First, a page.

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Triprotic acid?

  1. Dec 30, 2006 #1
    Why isn't ammonia and hyronium considered triprotic acids? Both nitrogen and oxygen are highly electronegative so other negative charges would like to snactch their hydrogens. Is it because it would take too much energy due to its tetrahedral geometry which allows their charges to be distributed so they don't become very polar molecules?

    I understand that In reality, the former is a weak base and the latter is a weak acid.
  2. jcsd
  3. Dec 31, 2006 #2


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    What is hyronium? Are you refering to the hydronium ion, H3O+?
    That is not a complete argument. Youu need to specifically determine what the partial positive charge on the hydrogen is, due to this electronegativity, and that's not all. In the case of NH3, there is a partial positive charge on the H atoms, though it isn't very big, being shared by three of them. But more important is the lone pair on the N atom, which would be happy to attract a proton. It is this desire to accept protons that makes NH3 a Bronsted base.

    It doesn't have very much to do with the actual geometry, though it is important that the partial positive charge is being shared by the three H atoms.
  4. Dec 31, 2006 #3


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    With H3PO4 for instance, the resulting negative charges of the conjugate base is delocalized within the phosphate.......this is not the case with Hydronium.
  5. Jan 2, 2007 #4
    This a molecule with a delocalised electron tend to give up its Hydrogen more easily? The base of hydronium is H2O which doesn't have a delocalised electron.
  6. Jan 2, 2007 #5
    Delocalization increases the stability (lowers the potential energy) of the conjugate base,
    thus decreasing the pKA of your acid (i.e., your acid is stronger).

    Examples of acids with delocalized electrons in their conjugate bases include:
    -Nitric acid (HNO3)
    -Sulphuric acid (H2SO4)
    -Carbonic acid (H2CO3)
    -Perchloric acid (HClO3)

    Delocalized electrons in conjugate bases, however, do not make acids "strong";
    Take carboxylic acids (e.g., acetic acid), for example...
    Well, GCT was referring to acids whose conjugate bases are charged molecules.
    Given two such acids, the acid on whose conjugate base the charge is also delocalized will generally be stronger than the other acid.
    Last edited: Jan 3, 2007
  7. Jan 3, 2007 #6

    How does the acid know (before it dontes H+) that after it donates the H+, it (the conjugate base) will be more stable (i.e have lower potential energy).
  8. Jan 3, 2007 #7
    (Certainly seems like chemistry nowadays is taught anthropomorphically, doesn't it? :biggrin:)

    *pivoxa15, two slightly more general questions:
    How do any chemical reagents "know" how to react?
    How do they "know" what will happen afterwards?

    A more complete answer may involve some quantum physics, and a workable definition of what it means for a simple compound to "know" something (perhaps have some analogous "molecular cognition")...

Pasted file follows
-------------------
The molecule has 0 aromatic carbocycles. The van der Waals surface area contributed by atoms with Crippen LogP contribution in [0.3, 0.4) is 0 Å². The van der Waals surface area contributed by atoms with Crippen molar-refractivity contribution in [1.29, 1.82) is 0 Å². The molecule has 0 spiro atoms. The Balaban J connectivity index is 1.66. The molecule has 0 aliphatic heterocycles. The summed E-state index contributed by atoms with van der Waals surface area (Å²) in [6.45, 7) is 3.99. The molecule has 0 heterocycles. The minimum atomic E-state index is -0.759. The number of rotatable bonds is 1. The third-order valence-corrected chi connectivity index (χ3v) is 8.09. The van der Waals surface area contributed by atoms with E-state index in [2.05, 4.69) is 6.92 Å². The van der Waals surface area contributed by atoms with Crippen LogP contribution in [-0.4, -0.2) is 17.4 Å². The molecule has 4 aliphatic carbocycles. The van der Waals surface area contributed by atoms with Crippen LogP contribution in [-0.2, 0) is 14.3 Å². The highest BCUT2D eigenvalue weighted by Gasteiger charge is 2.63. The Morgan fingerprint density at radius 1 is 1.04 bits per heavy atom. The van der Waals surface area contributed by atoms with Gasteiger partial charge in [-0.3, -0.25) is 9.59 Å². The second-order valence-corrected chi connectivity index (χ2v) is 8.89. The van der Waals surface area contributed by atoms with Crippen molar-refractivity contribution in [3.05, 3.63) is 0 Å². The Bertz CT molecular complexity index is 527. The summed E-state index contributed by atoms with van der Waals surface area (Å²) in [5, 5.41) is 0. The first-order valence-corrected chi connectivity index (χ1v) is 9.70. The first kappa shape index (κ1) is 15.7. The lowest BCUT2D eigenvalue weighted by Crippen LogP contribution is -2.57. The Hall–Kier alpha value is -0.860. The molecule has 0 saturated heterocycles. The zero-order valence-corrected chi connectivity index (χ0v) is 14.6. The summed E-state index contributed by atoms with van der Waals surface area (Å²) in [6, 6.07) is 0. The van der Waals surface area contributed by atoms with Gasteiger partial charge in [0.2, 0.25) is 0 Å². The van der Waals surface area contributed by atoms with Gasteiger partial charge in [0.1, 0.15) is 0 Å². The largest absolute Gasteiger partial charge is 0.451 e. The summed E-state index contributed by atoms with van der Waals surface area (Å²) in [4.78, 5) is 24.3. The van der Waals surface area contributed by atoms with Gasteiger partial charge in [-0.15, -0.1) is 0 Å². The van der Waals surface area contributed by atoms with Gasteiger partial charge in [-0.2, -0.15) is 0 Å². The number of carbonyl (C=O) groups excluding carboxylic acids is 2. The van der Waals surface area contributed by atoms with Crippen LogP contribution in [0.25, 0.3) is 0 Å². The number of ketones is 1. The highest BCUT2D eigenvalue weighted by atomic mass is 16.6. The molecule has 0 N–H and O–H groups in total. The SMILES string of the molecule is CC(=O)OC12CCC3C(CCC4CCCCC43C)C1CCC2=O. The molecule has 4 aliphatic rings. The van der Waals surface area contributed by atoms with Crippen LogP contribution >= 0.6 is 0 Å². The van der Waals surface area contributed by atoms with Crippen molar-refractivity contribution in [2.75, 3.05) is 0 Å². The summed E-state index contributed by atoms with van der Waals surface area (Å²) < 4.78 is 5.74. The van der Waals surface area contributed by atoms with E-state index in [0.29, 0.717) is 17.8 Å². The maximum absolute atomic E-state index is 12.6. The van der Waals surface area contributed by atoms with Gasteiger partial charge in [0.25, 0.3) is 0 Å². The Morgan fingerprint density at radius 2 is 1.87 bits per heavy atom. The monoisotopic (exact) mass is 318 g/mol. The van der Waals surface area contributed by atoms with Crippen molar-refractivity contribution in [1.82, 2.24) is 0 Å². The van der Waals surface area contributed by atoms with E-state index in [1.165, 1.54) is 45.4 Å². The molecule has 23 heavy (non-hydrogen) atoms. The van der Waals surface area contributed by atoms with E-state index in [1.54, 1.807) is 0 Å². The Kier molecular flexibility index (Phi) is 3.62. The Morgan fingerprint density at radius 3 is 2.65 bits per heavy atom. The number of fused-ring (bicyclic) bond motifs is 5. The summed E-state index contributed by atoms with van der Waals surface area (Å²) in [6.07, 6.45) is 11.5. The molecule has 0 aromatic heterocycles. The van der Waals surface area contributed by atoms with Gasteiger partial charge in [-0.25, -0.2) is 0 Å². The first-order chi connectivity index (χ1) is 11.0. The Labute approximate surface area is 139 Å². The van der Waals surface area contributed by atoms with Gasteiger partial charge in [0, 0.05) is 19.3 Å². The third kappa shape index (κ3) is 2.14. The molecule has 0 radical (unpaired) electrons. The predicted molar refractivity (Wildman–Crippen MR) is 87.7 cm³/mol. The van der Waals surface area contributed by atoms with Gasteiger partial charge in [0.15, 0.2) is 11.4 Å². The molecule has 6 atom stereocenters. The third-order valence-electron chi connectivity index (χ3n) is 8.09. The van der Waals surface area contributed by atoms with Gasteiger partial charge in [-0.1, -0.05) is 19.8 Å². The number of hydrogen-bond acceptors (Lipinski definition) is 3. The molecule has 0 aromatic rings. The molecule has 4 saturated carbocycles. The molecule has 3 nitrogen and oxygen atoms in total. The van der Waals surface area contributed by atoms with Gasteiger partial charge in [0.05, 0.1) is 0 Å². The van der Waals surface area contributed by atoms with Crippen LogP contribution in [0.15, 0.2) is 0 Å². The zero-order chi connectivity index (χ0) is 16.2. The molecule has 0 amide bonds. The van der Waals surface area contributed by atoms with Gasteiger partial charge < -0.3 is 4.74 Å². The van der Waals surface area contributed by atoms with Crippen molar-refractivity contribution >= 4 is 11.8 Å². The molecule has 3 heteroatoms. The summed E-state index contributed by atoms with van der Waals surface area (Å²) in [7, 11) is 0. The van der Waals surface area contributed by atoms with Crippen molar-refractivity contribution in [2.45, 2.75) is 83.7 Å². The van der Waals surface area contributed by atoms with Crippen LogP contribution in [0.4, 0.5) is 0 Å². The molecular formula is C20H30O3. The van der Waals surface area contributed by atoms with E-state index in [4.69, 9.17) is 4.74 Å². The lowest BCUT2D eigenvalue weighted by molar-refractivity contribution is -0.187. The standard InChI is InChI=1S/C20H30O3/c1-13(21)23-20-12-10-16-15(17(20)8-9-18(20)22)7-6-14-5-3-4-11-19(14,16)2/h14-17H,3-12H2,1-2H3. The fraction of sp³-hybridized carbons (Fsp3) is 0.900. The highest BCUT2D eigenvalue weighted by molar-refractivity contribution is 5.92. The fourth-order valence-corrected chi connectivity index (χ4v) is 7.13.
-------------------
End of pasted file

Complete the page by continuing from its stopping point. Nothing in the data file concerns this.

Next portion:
The explanation you may be looking for (concerning reactions proceeding to increase thermodynamic stability) may simply be an application of spontaneity-->a property of chemical reactions that release Gibbs free energy (usually as heat) and move toward a lower, more thermodynamically stable, energy state. Such reactions will proceed without any extra energy input from the surroundings into the system.

    At constant temperature and pressure, the net change in the free energy ([itex]\Delta G[/itex]) of your system can be calculated as [tex]\Delta G = \Delta H _{net} - T \Delta S _{net}[/tex],
    where [itex]\Delta H _{net}[/itex] and [itex]\Delta S _{net}[/itex] are the net changes in enthalpy and entropy, respectively, of your system (and T is the absolute temperature of your system (units Kelvin, obviously)).

    For example, the dissociation of a general acid HA (i.e., HA→H+(aq) + A-(aq))
    in aqueous solution can be considered as the sum of reactions
    {\text{HA}} \to {\text{H}}^ + + {\text{A}}^ - \hfill \\
    {\text{H}}^ + + {\text{H}}_{\text{2}} {\text{O}} \to {\text{H}}^ + \left( {aq} \right) \hfill \\
    {\text{A}}^ - + {\text{H}}_2 {\text{O}} \to {\text{A}}^ - \left( {aq} \right) \hfill \\ \end{gathered} [/tex]

    and so
    \Delta H_{net} = \Delta H_{{\text{HA}} \to {\text{H}}^ + + {\text{A}}^ - } + \Delta H_{{\text{H}}^ + + {\text{H}}_{\text{2}} {\text{O}} \to {\text{H}}^ + \left( {aq} \right)} + \Delta H_{{\text{A}}^ - + {\text{H}}_2 {\text{O}} \to {\text{A}}^ - \left( {aq} \right)} \hfill \\
    \Delta S_{net} = \Delta S_{{\text{HA}} \to {\text{H}}^ + + {\text{A}}^ - } + \Delta S_{{\text{H}}^ + + {\text{H}}_{\text{2}} {\text{O}} \to {\text{H}}^ + \left( {aq} \right)} + \Delta S_{{\text{A}}^ - + {\text{H}}_2 {\text{O}} \to {\text{A}}^ - \left( {aq} \right)} \hfill \\
    \end{gathered} [/tex]

    After measuring your solution's temperature, you can determine via
    [tex]\Delta G = \Delta H_{net} - T\Delta S_{net} [/tex]
    the change in free energy of your system caused by dissociation.